Building A Venue
Method has delivered projects across a spectrum of event spaces, ranging from greenfield sites in rural locations to city centre build-for-purpose venues. We recently used the full breadth of this experience when assisting Broadwick Live in establishing a new festival site in London. What is now called The Drumsheds in Enfield was originally comprised of 4 lofty derelict warehouses and an adjoining 10 acre outdoor space, hidden by a thick carpet of overgrown vegetation. We were engaged by Broadwick Live to help turn this collection of unconventional spaces into a multi-purpose venue, capable of hosting a range of content from high-capacity music events to big-budget filming projects. In this article we break down four key steps taken when building a venue:
The first step is to explore and assess the site and its surroundings; identifying the key characteristics and limitations that may affect how the site is used. These typically include the available space, immediate H&S concerns, perimeter security, vehicle and pedestrian access points, ingress & egress routes, transport links and service capacities, local residents and businesses, and local authority support for licencing and planning applications. Licencing and planning applications often present the most significant hurdles, so it is prudent to engage relevant stakeholders during the preliminary stages, gauging support for the proposed use and development of the site. A detailed feasibility report brings together key findings, and suggests headline figures for audience capacity, operating hours, and the type of activity or event the space is suitable for. This report is often used to gain further support from stakeholders and authorities, and to allow financial decisions on the viability of the development to be made with confidence.
Once the pinch points and broad parameters for what is possible have been identified, we usually create a number of event models that work within the confines of the space. Templates for site layouts, ingress and egress routes, operating schedules and contingency scenarios define a range of uses that can be offered to promoters and hirers, allowing the market to be tested before significant financial outlay. These event models are led by the owners' aspirations for monetising the space, but are informed by the findings of the feasibility report. It is at this stage that premises licence and planning applications can be submitted to validate the space for it's new use, keeping all stakeholders informed throughout the process.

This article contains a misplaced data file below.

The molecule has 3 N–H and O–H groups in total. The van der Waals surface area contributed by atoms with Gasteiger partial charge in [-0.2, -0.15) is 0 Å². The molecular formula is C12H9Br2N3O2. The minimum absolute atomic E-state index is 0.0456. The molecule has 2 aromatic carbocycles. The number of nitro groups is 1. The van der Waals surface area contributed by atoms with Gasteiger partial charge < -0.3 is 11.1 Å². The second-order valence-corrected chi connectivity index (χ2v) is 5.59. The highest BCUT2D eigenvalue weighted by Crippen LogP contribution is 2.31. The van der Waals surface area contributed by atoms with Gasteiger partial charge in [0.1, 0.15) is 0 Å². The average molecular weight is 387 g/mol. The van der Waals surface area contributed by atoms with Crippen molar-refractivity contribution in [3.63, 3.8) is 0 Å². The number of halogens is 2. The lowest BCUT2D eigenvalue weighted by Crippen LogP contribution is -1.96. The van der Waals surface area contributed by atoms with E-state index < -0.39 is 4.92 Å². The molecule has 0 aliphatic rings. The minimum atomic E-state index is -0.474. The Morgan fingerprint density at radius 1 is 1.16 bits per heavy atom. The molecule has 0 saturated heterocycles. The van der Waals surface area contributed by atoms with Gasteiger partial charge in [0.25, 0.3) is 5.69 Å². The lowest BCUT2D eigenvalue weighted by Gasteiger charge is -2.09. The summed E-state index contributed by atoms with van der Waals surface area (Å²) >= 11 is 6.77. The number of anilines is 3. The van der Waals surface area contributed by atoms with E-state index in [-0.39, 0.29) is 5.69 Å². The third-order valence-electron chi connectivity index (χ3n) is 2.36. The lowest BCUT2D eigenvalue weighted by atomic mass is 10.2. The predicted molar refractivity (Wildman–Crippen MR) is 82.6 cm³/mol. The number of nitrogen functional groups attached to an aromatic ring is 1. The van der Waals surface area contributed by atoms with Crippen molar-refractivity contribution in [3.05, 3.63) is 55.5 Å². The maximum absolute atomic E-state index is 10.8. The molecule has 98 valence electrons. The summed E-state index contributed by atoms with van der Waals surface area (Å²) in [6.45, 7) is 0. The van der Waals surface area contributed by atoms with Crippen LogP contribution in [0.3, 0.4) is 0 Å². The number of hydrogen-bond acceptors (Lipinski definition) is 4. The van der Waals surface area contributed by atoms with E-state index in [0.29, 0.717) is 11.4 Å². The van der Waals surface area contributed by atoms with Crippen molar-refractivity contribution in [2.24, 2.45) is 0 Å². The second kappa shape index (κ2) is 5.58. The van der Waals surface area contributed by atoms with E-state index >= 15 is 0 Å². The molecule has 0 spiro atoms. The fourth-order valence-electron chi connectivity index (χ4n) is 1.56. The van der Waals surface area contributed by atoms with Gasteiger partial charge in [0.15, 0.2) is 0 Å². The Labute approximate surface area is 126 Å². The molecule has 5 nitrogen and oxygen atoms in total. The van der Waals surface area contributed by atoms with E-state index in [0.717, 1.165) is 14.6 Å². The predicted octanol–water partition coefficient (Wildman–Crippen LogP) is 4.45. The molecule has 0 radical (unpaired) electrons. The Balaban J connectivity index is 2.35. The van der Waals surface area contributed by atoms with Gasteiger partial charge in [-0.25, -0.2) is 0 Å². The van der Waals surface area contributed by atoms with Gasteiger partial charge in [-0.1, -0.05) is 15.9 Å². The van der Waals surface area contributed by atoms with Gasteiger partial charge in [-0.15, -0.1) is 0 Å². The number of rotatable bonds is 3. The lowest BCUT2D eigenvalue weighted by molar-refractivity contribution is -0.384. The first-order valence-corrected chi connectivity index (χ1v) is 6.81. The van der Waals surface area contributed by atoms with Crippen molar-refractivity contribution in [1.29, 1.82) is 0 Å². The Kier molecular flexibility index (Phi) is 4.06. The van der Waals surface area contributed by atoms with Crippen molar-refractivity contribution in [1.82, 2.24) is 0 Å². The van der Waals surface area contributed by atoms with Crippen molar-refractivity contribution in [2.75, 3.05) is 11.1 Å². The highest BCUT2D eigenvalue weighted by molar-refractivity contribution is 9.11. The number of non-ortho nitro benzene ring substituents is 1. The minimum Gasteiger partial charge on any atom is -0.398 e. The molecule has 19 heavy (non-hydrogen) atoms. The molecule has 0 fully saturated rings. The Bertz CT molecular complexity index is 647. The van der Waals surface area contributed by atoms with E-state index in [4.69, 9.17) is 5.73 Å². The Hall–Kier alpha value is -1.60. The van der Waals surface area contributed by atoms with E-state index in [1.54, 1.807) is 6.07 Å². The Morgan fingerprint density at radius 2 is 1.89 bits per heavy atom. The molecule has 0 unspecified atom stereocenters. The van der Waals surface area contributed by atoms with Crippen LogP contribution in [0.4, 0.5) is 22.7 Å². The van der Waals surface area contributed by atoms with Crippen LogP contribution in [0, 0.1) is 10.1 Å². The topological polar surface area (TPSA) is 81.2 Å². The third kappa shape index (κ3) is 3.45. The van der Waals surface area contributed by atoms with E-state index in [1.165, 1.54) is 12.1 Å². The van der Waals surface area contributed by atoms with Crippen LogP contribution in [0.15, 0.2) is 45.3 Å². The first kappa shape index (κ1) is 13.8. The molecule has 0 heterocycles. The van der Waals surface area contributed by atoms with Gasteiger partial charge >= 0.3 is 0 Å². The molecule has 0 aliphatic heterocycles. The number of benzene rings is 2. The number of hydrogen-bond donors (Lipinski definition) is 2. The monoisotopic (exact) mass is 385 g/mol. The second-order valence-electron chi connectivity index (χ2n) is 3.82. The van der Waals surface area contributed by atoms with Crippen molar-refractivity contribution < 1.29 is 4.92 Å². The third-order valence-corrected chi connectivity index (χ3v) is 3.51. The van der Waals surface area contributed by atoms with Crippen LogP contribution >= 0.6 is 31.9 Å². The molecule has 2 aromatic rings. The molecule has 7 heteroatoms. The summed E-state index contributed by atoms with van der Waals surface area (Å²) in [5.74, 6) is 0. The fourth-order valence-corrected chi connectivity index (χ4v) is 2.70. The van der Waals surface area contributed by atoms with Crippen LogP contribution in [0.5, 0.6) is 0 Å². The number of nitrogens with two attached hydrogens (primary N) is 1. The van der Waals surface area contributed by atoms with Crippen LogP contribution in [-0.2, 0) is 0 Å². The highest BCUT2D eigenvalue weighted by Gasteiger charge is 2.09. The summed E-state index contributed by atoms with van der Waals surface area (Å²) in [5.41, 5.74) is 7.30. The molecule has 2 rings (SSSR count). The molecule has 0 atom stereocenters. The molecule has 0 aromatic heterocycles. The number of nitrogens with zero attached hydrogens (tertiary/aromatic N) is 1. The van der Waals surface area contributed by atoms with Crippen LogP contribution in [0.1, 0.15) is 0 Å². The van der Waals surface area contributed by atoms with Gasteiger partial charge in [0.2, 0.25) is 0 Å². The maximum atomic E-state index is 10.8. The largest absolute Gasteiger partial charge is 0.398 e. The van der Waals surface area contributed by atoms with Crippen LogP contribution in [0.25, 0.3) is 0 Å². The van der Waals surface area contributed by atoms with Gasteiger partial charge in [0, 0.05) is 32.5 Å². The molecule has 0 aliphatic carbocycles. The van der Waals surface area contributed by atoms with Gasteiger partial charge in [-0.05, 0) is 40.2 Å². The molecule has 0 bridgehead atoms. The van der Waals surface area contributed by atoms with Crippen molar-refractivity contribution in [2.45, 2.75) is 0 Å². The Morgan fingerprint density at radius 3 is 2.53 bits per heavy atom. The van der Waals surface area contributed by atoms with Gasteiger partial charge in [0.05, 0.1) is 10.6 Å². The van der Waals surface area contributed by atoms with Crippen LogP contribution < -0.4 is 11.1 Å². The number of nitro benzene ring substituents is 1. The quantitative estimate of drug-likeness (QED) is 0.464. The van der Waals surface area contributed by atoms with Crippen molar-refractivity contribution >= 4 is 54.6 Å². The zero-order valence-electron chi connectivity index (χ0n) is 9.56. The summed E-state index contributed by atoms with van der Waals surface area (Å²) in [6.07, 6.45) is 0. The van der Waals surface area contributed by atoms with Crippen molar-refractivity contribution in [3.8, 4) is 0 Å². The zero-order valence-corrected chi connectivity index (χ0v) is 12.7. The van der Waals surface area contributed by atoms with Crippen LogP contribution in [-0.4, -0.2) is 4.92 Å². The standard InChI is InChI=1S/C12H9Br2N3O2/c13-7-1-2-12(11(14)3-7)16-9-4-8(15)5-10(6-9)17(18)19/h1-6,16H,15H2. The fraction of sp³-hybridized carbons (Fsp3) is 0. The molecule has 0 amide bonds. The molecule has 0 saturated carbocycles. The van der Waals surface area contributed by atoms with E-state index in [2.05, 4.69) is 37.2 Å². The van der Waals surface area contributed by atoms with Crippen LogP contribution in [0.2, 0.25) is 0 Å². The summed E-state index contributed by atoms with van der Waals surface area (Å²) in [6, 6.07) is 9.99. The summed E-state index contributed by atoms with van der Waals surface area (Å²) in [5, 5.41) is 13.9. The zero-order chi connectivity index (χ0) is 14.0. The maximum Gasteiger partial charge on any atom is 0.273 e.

The next step involves designing and installing the infrastructure and utilities required to prepare the venue for operation. Existing structures and landscapes are to be made usable and safe, with additional infrastructure installed to secure the perimeter, create the appropriate entry and exit points, demarcate public and back-of-house areas, introduce signage, lighting and connectivity networks, and install any house production equipment required as a base offering for hires. The design and layout of this base infrastructure can range from a wholly versatile blank canvas space with a secure perimeter, to a fully-equipped venue with office facilities and production assets. As event producers ourselves, we understand exactly what is required and which items will be superfluous, ensuring that infrastructure changes offer the best possible value.
Having shaped the space, defined the event formats, and earned the trust of key stakeholders and local authorities, it is time for the maiden event. Managing incoming hires, ensuring compliance with agreed rules and procedures, and protecting the licence are integral parts of venue management. Visualising, planning and building a venue; witnessing a previously unappreciated space be enjoyed by thousands is some of the most rewarding work we do - and it's a privilege to assist Broadwick Live across their incredible portfolio of event spaces.